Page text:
10. Dercon, Stefan, 1993. "Peasant Supply Response and Macroeconomic Policies: Cotton in Tanzania," Journal of African Economies, Centre for the Study of African Economies (CSAE), vol. 2(2), pages 157-194, October.
    11. Susan M. Collins & Barry P. Bosworth, 1996. "Economic Growth in East Asia: Accumulation versus Assimilation," Brookings Papers on Economic Activity, Economic Studies Program, The Brookings Institution, vol. 27(2), pages 135-204.
    12. R. L. Voortman & B. G. J. S. Sonneveld & M. A. Keyzer, 2000. "African Land Ecology: Opportunities and Constraints for Agricultural Development," CID Working Papers 37, Center for International Development at Harvard University.
    13. Paolo Mauro, 1995. "Corruption and Growth," The Quarterly Journal of Economics, Oxford University Press, vol. 110(3), pages 681-712.
    14. Sachs, Jeffrey D & Warner, Andrew M, 1997. "Sources of Slow Growth in African Economies," Journal of African Economies, Centre for the Study of African Economies (CSAE), vol. 6(3), pages 335-376, October.
    Full references (including those not matched with items on IDEAS)

    More about this item

    JEL classification:

    • O55 - Economic Development, Innovation, Technological Change, and Growth - - Economywide Country Studies - - - Africa
    • O10 - Economic Development, Innovation, Technological Change, and Growth - - Economic Development - - - General
    • O47 - Economic Development, Innovation, Technological Change, and Growth - - Economic Growth and Aggregate Productivity - - - Empirical Studies of Economic Growth; Aggregate Productivity; Cross-Country Output Convergence

    Statistics

    Access and download statistics

    Corrections

    All material on this site has been provided by the respective publishers and authors. You can help correct errors and omissions. When requesting a correction, please mention this item's handle: RePEc:aea:jecper:v:13:y:1999:i:3:p:3-22. See general information about how to correct material in RePEc.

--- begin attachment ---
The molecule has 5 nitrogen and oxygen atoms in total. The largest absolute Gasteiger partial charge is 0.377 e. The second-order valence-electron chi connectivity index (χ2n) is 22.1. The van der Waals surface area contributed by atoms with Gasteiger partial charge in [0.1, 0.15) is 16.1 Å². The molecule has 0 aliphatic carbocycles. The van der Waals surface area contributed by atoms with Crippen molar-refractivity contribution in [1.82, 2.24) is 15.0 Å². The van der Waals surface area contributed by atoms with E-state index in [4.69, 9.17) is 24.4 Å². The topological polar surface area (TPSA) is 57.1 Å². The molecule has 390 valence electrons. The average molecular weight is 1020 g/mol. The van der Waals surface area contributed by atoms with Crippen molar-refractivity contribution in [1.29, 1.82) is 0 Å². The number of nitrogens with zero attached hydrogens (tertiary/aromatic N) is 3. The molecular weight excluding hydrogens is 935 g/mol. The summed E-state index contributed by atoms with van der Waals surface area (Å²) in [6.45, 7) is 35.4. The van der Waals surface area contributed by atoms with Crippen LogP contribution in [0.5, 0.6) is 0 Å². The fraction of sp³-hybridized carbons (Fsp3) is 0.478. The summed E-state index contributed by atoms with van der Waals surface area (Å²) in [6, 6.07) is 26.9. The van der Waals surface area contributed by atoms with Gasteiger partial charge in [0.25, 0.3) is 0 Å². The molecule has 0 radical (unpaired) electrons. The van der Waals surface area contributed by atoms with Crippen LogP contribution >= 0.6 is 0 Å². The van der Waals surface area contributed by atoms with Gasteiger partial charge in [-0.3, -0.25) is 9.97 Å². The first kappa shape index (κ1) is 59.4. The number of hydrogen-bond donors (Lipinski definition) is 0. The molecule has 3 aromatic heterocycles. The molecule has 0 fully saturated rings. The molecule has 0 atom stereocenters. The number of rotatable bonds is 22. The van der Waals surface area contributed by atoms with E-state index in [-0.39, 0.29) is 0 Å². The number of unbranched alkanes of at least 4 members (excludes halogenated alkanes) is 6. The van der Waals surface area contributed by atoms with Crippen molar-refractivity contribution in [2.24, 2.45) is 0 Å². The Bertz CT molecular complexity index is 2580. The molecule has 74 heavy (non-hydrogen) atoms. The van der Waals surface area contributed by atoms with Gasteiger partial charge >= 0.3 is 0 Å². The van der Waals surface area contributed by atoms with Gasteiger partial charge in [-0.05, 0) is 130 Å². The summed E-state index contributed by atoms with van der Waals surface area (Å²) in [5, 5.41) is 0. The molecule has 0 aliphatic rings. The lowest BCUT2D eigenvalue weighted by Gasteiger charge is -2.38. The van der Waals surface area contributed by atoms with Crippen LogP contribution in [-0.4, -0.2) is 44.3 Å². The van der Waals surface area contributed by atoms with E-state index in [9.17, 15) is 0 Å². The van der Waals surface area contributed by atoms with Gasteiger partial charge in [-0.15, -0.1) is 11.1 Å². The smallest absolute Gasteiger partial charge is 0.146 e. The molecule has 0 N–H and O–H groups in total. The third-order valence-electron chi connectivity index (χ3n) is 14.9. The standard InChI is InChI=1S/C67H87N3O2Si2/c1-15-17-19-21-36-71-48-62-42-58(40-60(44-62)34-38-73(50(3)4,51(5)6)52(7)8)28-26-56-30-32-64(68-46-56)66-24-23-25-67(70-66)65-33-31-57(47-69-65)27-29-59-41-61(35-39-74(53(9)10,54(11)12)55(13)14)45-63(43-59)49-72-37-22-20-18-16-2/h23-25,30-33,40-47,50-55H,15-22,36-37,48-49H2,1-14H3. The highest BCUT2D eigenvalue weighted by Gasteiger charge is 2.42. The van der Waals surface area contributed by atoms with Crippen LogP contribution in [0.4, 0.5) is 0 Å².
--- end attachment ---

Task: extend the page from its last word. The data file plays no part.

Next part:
For technical questions regarding this item, or to correct its authors, title, abstract, bibliographic or download information, contact: (Michael P. Albert). General contact details of provider: http://edirc.repec.org/data/aeaaaea.html .

    If you have authored this item and are not yet registered with RePEc, we encourage you to do it here. This allows to link your profile to this item. It also allows you to accept potential citations to this item that we are uncertain about.

    If CitEc recognized a reference but did not link an item in RePEc to it, you can help with this form .

    If you know of missing items citing this one, you can help us creating those links by adding the relevant references in the same way as above, for each refering item. If you are a registered author of this item, you may also want to check the "citations" tab in your RePEc Author Service profile, as there may be some citations waiting for confirmation.

    Please note that corrections may take a couple of weeks to filter through the various RePEc services.

    IDEAS is a RePEc service hosted by the Research Division of the Federal Reserve Bank of St. Louis . RePEc uses bibliographic data supplied by the respective publishers.